Billionaire Wu Qiang looks for a safe base abroad to protect his business
For Wu Qiang, making money was easy. But how to keep his businesses safe was another worry
As one of the relatively young billionaires to have emerged during the mainland's rapid economic boom over the past decade, Wu Qiang, 37, tried his hand at several businesses before striking gold in the cement industry, which has flourished in recent years as China has tried to maintain growth through massive infrastructure projects.
Wu also ventured into microcredit loans. But a series of ups and downs is forcing Wu to consider moving abroad, where he hopes his business interests will be better protected.
Why did you choose to set up your own business in 1999 when you were 24?
I graduated from university in Jiangsu in 1997 as the Asian financial crisis was hitting. The job market was dismal. A friend introduced me to a company that sold computers, fax machines and other office equipment in Wuxi city. I stayed there for two years as a salesman, through which I gained a lot of life experience.
After that, I applied for several positions at multi-national companies, as I was seeking personal growth. But the competition was so intense - in one instance, about 2,000 people competed for a single position.
In 1999, I set up a computer company with 100,000 yuan (HK$122,500) from my father as the initial investment. I tried to copy the business model of my former employer, which brought the company decent profits. But, it turned out to be difficult for me to succeed, as I could not get goods at prices as low as my former employer.
I visited South Korea in 2000 looking for opportunities to become a sales agent for one of the big [electronics] brands, as recommended by a friend working with Samsung. I met businessmen who were interested in establishing a presence in Shanghai and the Yangtze River Delta. But they were involved in industries that didn't interest me.
With the computer business making slim profits, my father suggested that I return home to set up a cement plant with him in 2001. He had managed a government-owned cement plant for years. Returns were stable and the market seemed promising.
How is your cement business doing these days?
We invested 10 million yuan and hired 40 workers for the plant, which had an annual capacity of 300,000 tonnes in 2001. The economy was in recovery and the private economy had started to flourish. So we grabbed the chance and increased capacity.
We mainly serve clients in Jiangsu and Shanghai, where construction of office buildings, shopping malls and hotels has generated massive demand for cement. We quickly adapted to China's higher environmental standards, and we've benefited from the nation's closure of small and polluting cement factories. The more small plants that are shut down, the more businesses comes our way.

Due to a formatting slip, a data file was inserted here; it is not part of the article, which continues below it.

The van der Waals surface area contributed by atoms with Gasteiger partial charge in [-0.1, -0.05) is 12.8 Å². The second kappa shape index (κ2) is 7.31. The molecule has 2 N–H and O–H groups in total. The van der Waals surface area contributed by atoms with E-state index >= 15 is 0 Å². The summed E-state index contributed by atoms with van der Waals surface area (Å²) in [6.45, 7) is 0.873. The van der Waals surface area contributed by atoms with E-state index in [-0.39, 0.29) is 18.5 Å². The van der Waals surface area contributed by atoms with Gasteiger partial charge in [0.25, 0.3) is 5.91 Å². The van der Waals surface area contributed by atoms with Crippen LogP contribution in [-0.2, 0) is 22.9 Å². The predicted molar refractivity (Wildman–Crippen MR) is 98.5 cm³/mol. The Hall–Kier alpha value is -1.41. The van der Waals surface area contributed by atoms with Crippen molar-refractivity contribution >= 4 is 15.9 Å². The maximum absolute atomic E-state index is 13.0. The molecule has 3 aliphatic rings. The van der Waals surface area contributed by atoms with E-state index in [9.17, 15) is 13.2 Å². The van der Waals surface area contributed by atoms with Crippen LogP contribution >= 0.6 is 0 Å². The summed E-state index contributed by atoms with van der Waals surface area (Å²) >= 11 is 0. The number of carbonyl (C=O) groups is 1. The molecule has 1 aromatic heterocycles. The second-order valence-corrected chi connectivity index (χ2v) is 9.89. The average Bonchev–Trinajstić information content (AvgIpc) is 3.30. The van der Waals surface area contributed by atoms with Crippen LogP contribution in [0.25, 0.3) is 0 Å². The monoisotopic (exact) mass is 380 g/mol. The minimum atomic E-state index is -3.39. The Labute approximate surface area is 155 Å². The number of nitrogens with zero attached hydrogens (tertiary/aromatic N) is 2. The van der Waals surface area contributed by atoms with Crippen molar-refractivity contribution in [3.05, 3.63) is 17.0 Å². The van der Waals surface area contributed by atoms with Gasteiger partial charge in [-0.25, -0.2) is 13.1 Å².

But this year has been hard. The economy has slowed a great deal, and property market curbs are still in place. Demand for cement has dipped sharply. We made a profit in the first five months before losses started in June. Since then, the situation has gotten worse.
With the cement business doing so well, why did you start a microcredit company in 2010?
The banking sector is monopolised by government-backed entities. Even Premier Wen Jiabao said earlier this year that banks make easy money because they can sit on interest under the administered interest rate regime.
To try to break the monopoly, China started allowing private companies to set up micro-lending companies that aren't allowed to take deposits. In eastern provinces, hubs for mainland entrepreneurs, the "grey" lending market is very prosperous, and lending between acquaintances, friends or through financing firms is prevalent. After considering the huge demand, several friends and I set up a microcredit company in 2010.
The economic downturn has created millions of overdue loan payments to our company. In the old days, many borrowers did not use the money for business expansion but to lend to others at higher interest rates. But with the economy cooling and banks tightening their lending, the ultimate user of the funds can't pay it back, resulting in a chain of bad debt that exacerbates the loan problem.
When we try to collect the overdue debt, local governments step in to stop us from taking the borrowers' fixed assets, to ensure plants belonging to their taxpayers aren't forced to close.
The intervention by local governments has been a headache. Once I was told to borrow money from banks and then give the money to a local government. I tried all I could to turn down this request, because I wasn't sure whether [the government] would pay it back. How should I ask for the money if the [government's] payment is overdue, and whom should I talk to after a leadership reshuffle.
What are your plans for the next three to five years?
The "real" economy [that produces goods and services] is the foundation of any country's economy, but the financial sector may bring more attractive returns sometimes. I will focus on cement in the future.
China is basically a country ruled by people, not laws, and private property is not well protected. I'm considering moving somewhere else. I may emigrate to Hong Kong because of the shared Chinese tradition and geographical proximity. I plan to buy a home in Hong Kong soon. I don't think that property prices in Hong Kong will go down substantially, as the purchasing power by affluent mainlanders is strong.
Wu spoke to Jane Cai